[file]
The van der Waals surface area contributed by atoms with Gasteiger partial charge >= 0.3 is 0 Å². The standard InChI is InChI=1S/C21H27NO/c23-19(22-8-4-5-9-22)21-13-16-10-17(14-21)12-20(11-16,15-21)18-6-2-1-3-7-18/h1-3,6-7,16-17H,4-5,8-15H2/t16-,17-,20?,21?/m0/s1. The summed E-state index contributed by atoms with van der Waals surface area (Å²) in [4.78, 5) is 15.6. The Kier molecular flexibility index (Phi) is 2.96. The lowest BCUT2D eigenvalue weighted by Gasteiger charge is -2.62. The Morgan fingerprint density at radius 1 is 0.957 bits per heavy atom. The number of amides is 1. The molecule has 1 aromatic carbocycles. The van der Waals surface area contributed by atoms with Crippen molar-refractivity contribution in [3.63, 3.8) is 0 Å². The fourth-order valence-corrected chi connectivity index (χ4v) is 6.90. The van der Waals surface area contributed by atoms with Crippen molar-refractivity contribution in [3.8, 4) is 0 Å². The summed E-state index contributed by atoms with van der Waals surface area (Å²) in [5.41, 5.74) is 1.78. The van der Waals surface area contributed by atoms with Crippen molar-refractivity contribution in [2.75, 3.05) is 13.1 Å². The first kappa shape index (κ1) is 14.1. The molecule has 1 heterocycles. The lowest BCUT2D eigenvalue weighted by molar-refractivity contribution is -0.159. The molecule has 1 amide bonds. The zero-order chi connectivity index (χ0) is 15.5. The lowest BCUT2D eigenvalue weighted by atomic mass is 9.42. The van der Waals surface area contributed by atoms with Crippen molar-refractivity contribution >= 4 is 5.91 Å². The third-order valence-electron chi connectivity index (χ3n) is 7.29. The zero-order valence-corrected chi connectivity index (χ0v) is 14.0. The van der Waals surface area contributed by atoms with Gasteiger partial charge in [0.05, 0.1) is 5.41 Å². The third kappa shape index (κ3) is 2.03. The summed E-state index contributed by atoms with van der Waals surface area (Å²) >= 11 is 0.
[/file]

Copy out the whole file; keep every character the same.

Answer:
The van der Waals surface area contributed by atoms with Gasteiger partial charge >= 0.3 is 0 Å². The standard InChI is InChI=1S/C21H27NO/c23-19(22-8-4-5-9-22)21-13-16-10-17(14-21)12-20(11-16,15-21)18-6-2-1-3-7-18/h1-3,6-7,16-17H,4-5,8-15H2/t16-,17-,20?,21?/m0/s1. The summed E-state index contributed by atoms with van der Waals surface area (Å²) in [4.78, 5) is 15.6. The Kier molecular flexibility index (Phi) is 2.96. The lowest BCUT2D eigenvalue weighted by Gasteiger charge is -2.62. The Morgan fingerprint density at radius 1 is 0.957 bits per heavy atom. The number of amides is 1. The molecule has 1 aromatic carbocycles. The van der Waals surface area contributed by atoms with Crippen molar-refractivity contribution in [3.63, 3.8) is 0 Å². The fourth-order valence-corrected chi connectivity index (χ4v) is 6.90. The van der Waals surface area contributed by atoms with Crippen molar-refractivity contribution in [3.8, 4) is 0 Å². The summed E-state index contributed by atoms with van der Waals surface area (Å²) in [5.41, 5.74) is 1.78. The van der Waals surface area contributed by atoms with Crippen molar-refractivity contribution in [2.75, 3.05) is 13.1 Å². The first kappa shape index (κ1) is 14.1. The molecule has 1 heterocycles. The lowest BCUT2D eigenvalue weighted by molar-refractivity contribution is -0.159. The molecule has 1 amide bonds. The zero-order chi connectivity index (χ0) is 15.5. The lowest BCUT2D eigenvalue weighted by atomic mass is 9.42. The van der Waals surface area contributed by atoms with Crippen molar-refractivity contribution >= 4 is 5.91 Å². The third-order valence-electron chi connectivity index (χ3n) is 7.29. The zero-order valence-corrected chi connectivity index (χ0v) is 14.0. The van der Waals surface area contributed by atoms with Gasteiger partial charge in [0.05, 0.1) is 5.41 Å². The third kappa shape index (κ3) is 2.03. The summed E-state index contributed by atoms with van der Waals surface area (Å²) >= 11 is 0.